Hepatitis B is a potentially life-threatening viral infection in the liver caused by the Hepatitis B virus. Globally, Hepatitis B is a major health problem causing both acute and chronic diseases. The vaccines offered for this are safe, effective, and provide valuable protection against developing complications like cirrhosis or liver cancer. Some acute symptoms of Hepatitis B include jaundice, extreme fatigue, vomiting, nausea, and abdominal pain. In some cases, Hepatitis B can lead to death in those who develop acute liver failure as a result of being infected with the Hepatitis B virus.
Hepatitis B virus is transmitted through exposure to infected blood and body fluids. This means that Hepatitis B can spread through contaminated needles and syringes either through injury or among persons who inject drugs. Hepatitis B can also be sexually transmitted with exposure to salvia and menstrual, vaginal, and seminal fluids.
The bacterium Salmonella Typhi lives only in humans and causes a life-threatening infection called typhoid fever. The bacteria causing typhoid fever, multiply and spread into the bloodstream once contaminated foods are eaten or non-potable water is drunk. As a result, typhoid is common in locales with poor sanitation of foods and a lack of safe drinking water.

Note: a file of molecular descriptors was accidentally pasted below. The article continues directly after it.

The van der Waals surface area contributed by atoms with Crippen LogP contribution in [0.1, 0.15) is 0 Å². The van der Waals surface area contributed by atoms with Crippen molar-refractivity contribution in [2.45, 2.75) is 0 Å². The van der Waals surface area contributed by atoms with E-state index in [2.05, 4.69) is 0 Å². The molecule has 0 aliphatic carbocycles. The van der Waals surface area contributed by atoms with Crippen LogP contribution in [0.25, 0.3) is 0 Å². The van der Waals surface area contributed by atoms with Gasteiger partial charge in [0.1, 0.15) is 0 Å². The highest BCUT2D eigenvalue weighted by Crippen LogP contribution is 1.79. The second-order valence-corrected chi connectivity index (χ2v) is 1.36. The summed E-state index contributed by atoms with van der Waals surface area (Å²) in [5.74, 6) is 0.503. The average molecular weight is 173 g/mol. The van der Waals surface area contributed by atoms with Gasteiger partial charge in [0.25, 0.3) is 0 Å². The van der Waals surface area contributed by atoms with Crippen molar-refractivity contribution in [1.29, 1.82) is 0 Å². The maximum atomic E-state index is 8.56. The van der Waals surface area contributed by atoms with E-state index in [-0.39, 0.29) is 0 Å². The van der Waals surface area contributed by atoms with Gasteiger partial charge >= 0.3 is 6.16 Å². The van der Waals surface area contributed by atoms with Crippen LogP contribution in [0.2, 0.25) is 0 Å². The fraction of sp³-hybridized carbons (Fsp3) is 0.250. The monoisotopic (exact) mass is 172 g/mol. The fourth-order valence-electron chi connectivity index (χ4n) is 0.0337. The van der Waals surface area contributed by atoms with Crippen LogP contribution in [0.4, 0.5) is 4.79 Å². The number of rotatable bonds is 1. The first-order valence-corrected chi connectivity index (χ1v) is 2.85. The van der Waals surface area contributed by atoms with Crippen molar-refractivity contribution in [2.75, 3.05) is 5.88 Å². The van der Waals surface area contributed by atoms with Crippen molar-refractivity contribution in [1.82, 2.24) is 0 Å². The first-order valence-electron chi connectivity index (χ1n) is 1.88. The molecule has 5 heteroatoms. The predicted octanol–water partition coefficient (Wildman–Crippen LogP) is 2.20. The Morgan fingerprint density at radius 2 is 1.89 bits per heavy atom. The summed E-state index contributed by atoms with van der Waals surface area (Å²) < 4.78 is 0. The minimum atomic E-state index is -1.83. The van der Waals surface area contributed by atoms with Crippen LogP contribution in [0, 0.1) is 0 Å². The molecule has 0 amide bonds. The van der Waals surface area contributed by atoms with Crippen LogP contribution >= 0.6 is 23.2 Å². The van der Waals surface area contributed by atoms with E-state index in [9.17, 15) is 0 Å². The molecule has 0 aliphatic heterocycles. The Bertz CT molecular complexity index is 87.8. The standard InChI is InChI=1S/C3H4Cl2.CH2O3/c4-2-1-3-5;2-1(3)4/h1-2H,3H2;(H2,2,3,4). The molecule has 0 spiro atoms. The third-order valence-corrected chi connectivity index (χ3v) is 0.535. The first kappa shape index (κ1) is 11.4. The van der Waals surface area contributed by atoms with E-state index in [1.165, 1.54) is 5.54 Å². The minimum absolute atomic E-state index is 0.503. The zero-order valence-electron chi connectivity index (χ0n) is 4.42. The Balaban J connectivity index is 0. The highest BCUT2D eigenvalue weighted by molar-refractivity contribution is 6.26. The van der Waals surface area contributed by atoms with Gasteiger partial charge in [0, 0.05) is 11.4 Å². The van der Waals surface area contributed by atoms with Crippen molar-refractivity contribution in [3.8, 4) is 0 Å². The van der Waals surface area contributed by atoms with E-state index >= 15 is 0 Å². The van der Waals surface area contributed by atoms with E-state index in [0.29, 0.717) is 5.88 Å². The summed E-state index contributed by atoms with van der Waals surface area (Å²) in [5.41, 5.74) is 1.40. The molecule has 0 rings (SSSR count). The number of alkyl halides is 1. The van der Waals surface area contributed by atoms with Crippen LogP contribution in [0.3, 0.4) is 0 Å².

Prolonged symptoms of typhoid fever include high fevers, fatigue, nausea, headaches, and gastrointestinal conditions. In some severe cases, Salmonella Typhi may lead to very serious complications or even death. Typhoid fever can be treated with antibiotics; however, individuals may still carry the bacteria when no symptoms are present.
Cholera is caused by ingesting either food or water that is contaminated with the bacterium Vibrio cholerae. This disease affects both children and adults, taking between 12 hours and 5 days after ingestion to show symptoms. While the majority of people infected with cholera do not develop any symptoms, cholera has the potential to develop acute water diarrhoea. Without treatments such as administration of oral rehydration solution (ORS) or, in severe cases, intravenous fluids cholera can cause dehydration and death.
Japanese encephalitis virus is spread by mosquitoes and is the main cause of viral encephalitis across many Asian countries. Most Japanese encephalitis virus infections are without apparent symptoms or with mild fevers and headaches. In saying this, there is still a risk of severe disease which is categorised by a rapid onset of conditions such as neck stiffness, coma, seizures, and potentially death. Japanese encephalitis treatment consists of stabilising and relieving symptoms experienced by patients.
Rabies is a widespread and vaccine-preventable viral disease. Once established and clinical symptoms appear, the fatality rate of rabies is incredibly high. Although rabies affects both domestic and wild animals, the sizeable portion of rabies virus transmissions to humans is through domestic dogs’ scratches and bites. Initial symptoms include a fever and unusual sensations at the wound site. Rabies disease takes two forms. Furious rabies leads to death through cardio-respiratory arrest, while paralytic rabies gradually leads to death as a coma develops.